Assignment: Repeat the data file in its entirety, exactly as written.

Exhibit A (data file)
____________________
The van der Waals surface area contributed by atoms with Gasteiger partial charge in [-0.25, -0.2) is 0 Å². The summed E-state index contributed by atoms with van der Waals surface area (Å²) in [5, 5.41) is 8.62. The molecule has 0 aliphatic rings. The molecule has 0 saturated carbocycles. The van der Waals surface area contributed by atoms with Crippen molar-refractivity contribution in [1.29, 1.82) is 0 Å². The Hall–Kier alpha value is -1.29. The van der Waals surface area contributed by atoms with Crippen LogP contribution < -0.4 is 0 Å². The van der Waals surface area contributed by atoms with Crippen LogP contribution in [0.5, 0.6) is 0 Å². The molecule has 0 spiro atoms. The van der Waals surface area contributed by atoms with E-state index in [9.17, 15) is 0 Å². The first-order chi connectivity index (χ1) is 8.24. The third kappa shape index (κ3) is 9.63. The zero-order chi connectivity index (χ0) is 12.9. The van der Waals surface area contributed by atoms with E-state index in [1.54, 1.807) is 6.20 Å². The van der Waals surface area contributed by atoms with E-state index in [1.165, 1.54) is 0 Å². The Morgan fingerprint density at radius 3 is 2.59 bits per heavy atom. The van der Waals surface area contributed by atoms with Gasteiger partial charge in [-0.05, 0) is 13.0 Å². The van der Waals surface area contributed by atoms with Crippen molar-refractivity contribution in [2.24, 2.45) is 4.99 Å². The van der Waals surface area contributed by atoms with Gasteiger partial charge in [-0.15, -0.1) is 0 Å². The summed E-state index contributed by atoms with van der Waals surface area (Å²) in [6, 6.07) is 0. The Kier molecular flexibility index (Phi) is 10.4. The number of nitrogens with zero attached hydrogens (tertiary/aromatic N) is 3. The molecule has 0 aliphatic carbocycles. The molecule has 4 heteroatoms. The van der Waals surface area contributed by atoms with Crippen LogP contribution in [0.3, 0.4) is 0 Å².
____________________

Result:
The van der Waals surface area contributed by atoms with Gasteiger partial charge in [-0.25, -0.2) is 0 Å². The summed E-state index contributed by atoms with van der Waals surface area (Å²) in [5, 5.41) is 8.62. The molecule has 0 aliphatic rings. The molecule has 0 saturated carbocycles. The van der Waals surface area contributed by atoms with Crippen molar-refractivity contribution in [1.29, 1.82) is 0 Å². The Hall–Kier alpha value is -1.29. The van der Waals surface area contributed by atoms with Crippen LogP contribution < -0.4 is 0 Å². The van der Waals surface area contributed by atoms with Crippen LogP contribution in [0.5, 0.6) is 0 Å². The molecule has 0 spiro atoms. The van der Waals surface area contributed by atoms with E-state index in [9.17, 15) is 0 Å². The first-order chi connectivity index (χ1) is 8.24. The third kappa shape index (κ3) is 9.63. The zero-order chi connectivity index (χ0) is 12.9. The van der Waals surface area contributed by atoms with E-state index in [1.54, 1.807) is 6.20 Å². The van der Waals surface area contributed by atoms with E-state index in [1.165, 1.54) is 0 Å². The Morgan fingerprint density at radius 3 is 2.59 bits per heavy atom. The van der Waals surface area contributed by atoms with Gasteiger partial charge in [-0.05, 0) is 13.0 Å². The van der Waals surface area contributed by atoms with Crippen molar-refractivity contribution in [2.24, 2.45) is 4.99 Å². The van der Waals surface area contributed by atoms with Gasteiger partial charge in [-0.15, -0.1) is 0 Å². The summed E-state index contributed by atoms with van der Waals surface area (Å²) in [6, 6.07) is 0. The Kier molecular flexibility index (Phi) is 10.4. The number of nitrogens with zero attached hydrogens (tertiary/aromatic N) is 3. The molecule has 0 aliphatic carbocycles. The molecule has 4 heteroatoms. The van der Waals surface area contributed by atoms with Crippen LogP contribution in [0.3, 0.4) is 0 Å².